Plan 1- Play!  

A friend of mine told me about a game he and some colleagues play to amuse themselves during staff meetings called Buzz Word BINGO. Essentially they make BINGO cards with common education buzzwords, and unknowing to most of the staff at the meeting, listen for the words and play BINGO during the meeting. (funny and a little bit rebellious, huh?)

So I thought during our training session, we could play Testing Lingo BINGO!  I made Bingo cards on a free bingo making site (http://bingo.saksena.net) using a word list I created. I included this list for you below. I have collected up a bunch of small items to use as BINGO prizes – I think I may hit up the PTO as well.

Now during training, folks will have a reason to listen in instead of playing Candy Crush on their phone, or grading papers …. they will want to win some of the great junk (err… prizes) I have to give away.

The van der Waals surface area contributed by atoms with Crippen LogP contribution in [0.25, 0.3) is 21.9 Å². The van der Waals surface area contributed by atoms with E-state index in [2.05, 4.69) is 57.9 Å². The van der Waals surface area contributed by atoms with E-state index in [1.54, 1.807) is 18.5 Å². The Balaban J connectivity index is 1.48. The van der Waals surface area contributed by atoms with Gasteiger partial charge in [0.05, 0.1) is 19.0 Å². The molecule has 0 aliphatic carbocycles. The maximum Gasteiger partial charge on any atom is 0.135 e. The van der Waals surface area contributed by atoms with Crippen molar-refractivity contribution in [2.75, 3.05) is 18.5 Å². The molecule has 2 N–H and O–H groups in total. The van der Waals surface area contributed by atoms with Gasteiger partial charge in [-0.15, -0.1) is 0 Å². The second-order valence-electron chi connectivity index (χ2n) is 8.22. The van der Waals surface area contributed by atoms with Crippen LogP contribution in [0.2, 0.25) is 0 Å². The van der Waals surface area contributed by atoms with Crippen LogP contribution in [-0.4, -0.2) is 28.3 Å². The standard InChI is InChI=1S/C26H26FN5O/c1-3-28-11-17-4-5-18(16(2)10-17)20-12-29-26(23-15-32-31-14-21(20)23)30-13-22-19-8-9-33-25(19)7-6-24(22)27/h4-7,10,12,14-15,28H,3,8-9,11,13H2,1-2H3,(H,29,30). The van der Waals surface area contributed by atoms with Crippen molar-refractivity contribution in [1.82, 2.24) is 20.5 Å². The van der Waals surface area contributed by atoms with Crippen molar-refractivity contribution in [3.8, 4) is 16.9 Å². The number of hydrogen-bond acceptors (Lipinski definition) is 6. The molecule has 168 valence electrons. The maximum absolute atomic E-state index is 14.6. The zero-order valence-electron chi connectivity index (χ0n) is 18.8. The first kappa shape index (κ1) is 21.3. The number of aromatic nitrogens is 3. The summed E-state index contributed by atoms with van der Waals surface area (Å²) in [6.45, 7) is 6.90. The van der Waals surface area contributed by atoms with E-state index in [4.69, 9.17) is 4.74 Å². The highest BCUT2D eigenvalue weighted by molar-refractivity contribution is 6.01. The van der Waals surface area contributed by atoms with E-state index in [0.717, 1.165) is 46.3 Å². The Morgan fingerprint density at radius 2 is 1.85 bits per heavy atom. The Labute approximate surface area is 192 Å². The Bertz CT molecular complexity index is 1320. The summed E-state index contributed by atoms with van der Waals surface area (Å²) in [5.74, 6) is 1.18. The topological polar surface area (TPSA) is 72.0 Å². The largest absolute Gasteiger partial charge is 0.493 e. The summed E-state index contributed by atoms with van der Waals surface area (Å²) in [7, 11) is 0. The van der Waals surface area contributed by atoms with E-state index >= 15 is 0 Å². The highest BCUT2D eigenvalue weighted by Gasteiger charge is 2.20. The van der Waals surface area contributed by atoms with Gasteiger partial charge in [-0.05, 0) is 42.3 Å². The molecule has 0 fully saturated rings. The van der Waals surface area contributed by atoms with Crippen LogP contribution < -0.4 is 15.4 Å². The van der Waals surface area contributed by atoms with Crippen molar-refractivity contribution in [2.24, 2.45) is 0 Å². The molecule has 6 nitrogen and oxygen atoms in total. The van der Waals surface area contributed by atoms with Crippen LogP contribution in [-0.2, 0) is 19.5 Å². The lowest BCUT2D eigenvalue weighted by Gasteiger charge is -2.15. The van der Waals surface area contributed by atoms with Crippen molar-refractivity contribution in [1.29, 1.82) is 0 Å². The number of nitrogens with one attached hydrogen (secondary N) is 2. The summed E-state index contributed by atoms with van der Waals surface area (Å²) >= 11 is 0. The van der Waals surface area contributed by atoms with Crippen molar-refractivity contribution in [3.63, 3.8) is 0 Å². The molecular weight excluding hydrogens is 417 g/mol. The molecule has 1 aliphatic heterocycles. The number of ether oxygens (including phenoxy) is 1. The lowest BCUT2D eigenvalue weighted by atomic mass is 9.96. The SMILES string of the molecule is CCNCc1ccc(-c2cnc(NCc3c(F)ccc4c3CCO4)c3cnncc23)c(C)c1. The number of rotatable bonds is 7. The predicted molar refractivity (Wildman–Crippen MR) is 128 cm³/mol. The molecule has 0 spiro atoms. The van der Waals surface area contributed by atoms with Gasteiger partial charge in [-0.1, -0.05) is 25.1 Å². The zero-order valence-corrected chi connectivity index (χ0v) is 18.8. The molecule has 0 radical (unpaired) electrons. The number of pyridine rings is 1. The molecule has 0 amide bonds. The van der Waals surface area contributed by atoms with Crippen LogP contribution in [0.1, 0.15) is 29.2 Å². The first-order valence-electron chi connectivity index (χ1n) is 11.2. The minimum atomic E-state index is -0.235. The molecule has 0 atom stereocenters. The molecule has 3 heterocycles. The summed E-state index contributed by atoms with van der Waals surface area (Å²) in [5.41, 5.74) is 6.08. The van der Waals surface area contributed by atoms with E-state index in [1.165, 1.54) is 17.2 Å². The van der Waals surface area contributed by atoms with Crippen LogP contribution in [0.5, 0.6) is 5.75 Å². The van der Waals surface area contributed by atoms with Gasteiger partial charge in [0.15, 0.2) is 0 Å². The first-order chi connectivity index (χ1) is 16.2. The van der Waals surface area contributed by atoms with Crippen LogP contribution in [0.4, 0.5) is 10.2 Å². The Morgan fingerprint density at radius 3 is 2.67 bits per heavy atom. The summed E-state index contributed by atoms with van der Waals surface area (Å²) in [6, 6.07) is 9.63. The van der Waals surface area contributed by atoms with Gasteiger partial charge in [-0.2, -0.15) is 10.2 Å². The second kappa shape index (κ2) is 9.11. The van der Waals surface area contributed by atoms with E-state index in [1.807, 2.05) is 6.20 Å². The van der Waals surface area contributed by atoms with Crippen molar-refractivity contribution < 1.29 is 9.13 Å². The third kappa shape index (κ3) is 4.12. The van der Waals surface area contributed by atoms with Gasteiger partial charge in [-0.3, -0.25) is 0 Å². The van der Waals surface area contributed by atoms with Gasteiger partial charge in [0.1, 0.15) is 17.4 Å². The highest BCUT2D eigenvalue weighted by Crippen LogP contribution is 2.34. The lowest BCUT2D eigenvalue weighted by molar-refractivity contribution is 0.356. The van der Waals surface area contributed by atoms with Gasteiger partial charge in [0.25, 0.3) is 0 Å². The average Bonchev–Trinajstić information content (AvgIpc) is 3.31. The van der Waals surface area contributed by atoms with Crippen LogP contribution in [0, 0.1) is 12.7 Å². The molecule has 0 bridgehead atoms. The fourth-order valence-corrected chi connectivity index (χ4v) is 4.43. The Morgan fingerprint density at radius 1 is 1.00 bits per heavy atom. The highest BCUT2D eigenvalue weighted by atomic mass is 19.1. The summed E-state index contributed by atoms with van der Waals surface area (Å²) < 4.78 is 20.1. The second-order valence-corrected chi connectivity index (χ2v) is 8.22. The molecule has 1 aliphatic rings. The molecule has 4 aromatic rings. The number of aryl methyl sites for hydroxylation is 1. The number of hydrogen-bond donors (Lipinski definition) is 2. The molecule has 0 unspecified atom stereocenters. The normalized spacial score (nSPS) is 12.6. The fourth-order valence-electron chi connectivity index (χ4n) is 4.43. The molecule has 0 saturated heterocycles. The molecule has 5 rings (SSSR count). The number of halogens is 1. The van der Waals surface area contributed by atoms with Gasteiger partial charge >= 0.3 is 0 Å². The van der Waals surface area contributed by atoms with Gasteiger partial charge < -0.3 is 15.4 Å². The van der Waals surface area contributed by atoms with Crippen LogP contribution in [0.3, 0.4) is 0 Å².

Administering the end of year tests is serious business we all know, but we don’t have to go at it like we are facing doom and destruction, having a little fun can go a long way to relieving some of the stress we feel at the end of the school year, and if it makes us pay more attention to the training too, then double win!

 

My Testing Lingo BINGO Terms:

administrator, bubble sheet, test manual, code of ethics, accommodations, testing site, proctor, irregularity, misadministration, misalignment, score, extended time, make up test, EOG, NCFE, Final Exam, retest, evaluate, security, confidential, modification, document, maximum time, count, paper clip, calculator active, reading selection, test form, test editing, assessment, mark in book, read aloud, procedures, roving proctor, testing environment, monitor, standard 6, teacher evaluation, IEP, 504, LEP, number 2 pencil, calculator inactive, gridded response, test training, testing session, responsibility, confidential, test coordinator